Brazilian Markets Tumble as Bolsonaro Revives Social Program
(Bloomberg) -- Brazilian markets sank, forcing the central bank to step in to prop up the real, after President Jair Bolsonaro revived plans to launch a social program that investors fear could jeopardize a key austerity rule.
The Brazilian real lost as much as 2% on Monday after the government suggested that money for the program -- rebranded Citizen Income -- would come from limiting payments mandated by court decisions and redirecting resources from an educational fund known as Fundeb.
“We are looking for resources with fiscal responsibility and respecting the spending cap,” Bolsonaro said after a meeting with ministers and members of congress, adding he intends to send an emergency bill to congress in the coming days. “We want to demonstrate to society and investors that Brazil is a trustworthy country.”
Finding ways to finance his social program, previously called Brazil Income, has become a headache for Bolsonaro, who finds himself constrained by a constitutional cap that limits the growth of government expenditures. Earlier this month, visibly irritated by media reports that his government considered cutting other social spending to fund his plan, Bolsonaro said it was “forbidden to mention the words Brazil Income” until the end of his government.
Yet the president needs to find an alternative to assist millions of Brazilians who will soon stop receiving emergency payments given during the pandemic. Such cash handouts have sent his popularity soaring to a record even as the country became a global hotspot for the coronavirus, with more than 140,000 related deaths.
The solution announced Monday caused unease within the country’s economic team, said two people with knowledge of the matter. Limiting court-ordered payments to bankroll the program is a temporary solution to a permanent problem, said the people, who asked not to be named because the discussions are not public.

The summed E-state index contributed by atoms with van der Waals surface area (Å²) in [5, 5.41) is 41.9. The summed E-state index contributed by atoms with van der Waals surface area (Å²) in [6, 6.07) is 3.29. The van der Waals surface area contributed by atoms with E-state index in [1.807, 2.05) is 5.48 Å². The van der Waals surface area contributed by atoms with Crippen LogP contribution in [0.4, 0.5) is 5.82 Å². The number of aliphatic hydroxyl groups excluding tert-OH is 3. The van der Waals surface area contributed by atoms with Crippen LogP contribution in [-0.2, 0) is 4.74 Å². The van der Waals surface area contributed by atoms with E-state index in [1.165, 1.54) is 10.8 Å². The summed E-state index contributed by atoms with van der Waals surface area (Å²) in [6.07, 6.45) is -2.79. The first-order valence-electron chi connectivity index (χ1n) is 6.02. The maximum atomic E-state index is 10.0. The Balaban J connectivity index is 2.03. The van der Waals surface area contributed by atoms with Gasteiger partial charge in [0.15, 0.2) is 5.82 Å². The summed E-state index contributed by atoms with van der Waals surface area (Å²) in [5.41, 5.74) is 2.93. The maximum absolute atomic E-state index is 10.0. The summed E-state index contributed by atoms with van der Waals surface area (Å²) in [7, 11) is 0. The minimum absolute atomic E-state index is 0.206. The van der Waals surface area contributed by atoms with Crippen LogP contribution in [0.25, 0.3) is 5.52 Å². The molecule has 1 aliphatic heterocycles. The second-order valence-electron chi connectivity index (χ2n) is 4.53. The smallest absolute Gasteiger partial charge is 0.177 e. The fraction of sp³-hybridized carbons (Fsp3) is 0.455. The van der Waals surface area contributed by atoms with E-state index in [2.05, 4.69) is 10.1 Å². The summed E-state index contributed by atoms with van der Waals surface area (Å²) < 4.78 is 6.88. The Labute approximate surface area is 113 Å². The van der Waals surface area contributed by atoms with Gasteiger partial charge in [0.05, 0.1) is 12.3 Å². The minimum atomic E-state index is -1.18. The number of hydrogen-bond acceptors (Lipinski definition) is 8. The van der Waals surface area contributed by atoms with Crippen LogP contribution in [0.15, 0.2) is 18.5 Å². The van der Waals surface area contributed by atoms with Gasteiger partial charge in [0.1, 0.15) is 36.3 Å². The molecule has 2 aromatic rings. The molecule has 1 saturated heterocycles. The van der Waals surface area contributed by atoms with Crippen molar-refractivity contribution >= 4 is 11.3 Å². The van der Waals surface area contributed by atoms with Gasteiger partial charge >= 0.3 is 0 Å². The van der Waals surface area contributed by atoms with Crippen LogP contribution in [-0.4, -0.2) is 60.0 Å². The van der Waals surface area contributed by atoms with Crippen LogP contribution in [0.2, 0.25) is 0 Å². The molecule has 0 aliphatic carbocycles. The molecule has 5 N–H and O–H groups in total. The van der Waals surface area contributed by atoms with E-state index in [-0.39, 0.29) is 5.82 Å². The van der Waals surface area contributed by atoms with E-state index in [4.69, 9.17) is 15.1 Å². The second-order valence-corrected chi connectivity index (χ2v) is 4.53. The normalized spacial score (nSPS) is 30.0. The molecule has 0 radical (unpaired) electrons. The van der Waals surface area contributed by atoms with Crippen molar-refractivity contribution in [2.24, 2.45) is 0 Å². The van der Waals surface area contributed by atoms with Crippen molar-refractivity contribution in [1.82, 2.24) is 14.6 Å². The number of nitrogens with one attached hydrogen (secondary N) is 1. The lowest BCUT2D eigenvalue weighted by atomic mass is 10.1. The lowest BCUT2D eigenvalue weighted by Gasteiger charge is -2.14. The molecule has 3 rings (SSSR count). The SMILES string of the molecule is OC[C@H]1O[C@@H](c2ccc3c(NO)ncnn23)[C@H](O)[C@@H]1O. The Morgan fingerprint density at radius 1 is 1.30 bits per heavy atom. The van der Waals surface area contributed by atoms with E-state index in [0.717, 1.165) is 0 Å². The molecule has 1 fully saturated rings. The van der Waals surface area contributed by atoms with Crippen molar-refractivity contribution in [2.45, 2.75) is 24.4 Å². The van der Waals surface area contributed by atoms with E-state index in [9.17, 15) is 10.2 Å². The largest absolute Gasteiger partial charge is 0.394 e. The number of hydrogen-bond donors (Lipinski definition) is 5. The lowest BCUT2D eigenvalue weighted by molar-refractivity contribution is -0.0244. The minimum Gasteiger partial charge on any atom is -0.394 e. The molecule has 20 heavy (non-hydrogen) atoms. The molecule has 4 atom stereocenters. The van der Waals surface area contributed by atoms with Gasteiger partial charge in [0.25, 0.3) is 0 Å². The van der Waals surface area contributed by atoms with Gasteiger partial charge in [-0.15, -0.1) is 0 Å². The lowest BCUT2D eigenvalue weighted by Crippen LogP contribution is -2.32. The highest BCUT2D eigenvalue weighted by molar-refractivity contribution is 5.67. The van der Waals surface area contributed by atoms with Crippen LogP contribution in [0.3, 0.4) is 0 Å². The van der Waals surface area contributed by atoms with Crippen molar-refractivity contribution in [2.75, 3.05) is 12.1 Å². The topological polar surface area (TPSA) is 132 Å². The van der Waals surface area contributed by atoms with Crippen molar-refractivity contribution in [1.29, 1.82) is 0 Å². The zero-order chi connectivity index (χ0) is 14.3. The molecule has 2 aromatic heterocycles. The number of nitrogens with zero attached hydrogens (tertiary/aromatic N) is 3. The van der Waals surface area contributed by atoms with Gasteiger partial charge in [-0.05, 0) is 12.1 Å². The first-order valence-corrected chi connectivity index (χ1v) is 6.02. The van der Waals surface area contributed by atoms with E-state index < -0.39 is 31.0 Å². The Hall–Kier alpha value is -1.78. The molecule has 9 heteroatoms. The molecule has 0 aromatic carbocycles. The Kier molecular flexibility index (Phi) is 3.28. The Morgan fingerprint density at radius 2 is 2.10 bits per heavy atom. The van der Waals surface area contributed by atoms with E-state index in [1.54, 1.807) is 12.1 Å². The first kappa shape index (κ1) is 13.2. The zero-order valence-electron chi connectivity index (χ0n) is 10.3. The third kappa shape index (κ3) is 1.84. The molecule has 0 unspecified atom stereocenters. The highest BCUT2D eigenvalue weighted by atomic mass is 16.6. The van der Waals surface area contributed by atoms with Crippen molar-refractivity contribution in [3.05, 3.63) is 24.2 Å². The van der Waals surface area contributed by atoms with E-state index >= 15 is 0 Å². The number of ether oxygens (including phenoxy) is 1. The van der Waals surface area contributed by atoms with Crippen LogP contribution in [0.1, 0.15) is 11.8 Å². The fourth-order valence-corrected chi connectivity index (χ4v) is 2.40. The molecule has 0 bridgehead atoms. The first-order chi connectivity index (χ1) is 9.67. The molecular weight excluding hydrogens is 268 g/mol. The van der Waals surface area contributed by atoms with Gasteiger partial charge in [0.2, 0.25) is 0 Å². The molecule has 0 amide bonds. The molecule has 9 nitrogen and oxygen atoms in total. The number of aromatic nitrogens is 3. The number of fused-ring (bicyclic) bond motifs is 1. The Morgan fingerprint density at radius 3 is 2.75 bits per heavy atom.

Using money from Fundeb also raised concerns because those funds are excluded from the spending cap, so the solution could be seen as an attempt to weasel around the rule. Bruno Dantas, minister of the audit court responsible for analyzing government accounts, tweeted that the idea was a “trick to breach the spending cap.”
The Economy Ministry declined to comment.
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Delaying court-mandated payments, known as “precatorios” in Brazil, was the only solution to fund Citizen Income without breaching the spending cap, Senator Marcio Bittar, the rapporteur of the bill that would create the program, said in an interview. He rejected allegations that using Fundeb money amounts to breaching the cap, saying the family that would benefit from the new program is the same that would benefit from the educational fund.
Investors fear Bolsonaro will eventually get rid of the spending ceiling to pay for his program and maintain his popularity.
“Instead of facing our biggest fiscal problem, the continuous growth of mandatory expenses, the government finds shortcuts with these sources of financing,” said Gilmar Alves Lima, an economist with BMG in Sao Paulo.
In congress, the sources of financing proposed by the government were criticized as well. “Changing Fundeb will bring problems with virtually everybody,” said Alexis Fonteyne, a lawmaker from the pro-market Novo party who attended today’s meeting with Bolsonaro.
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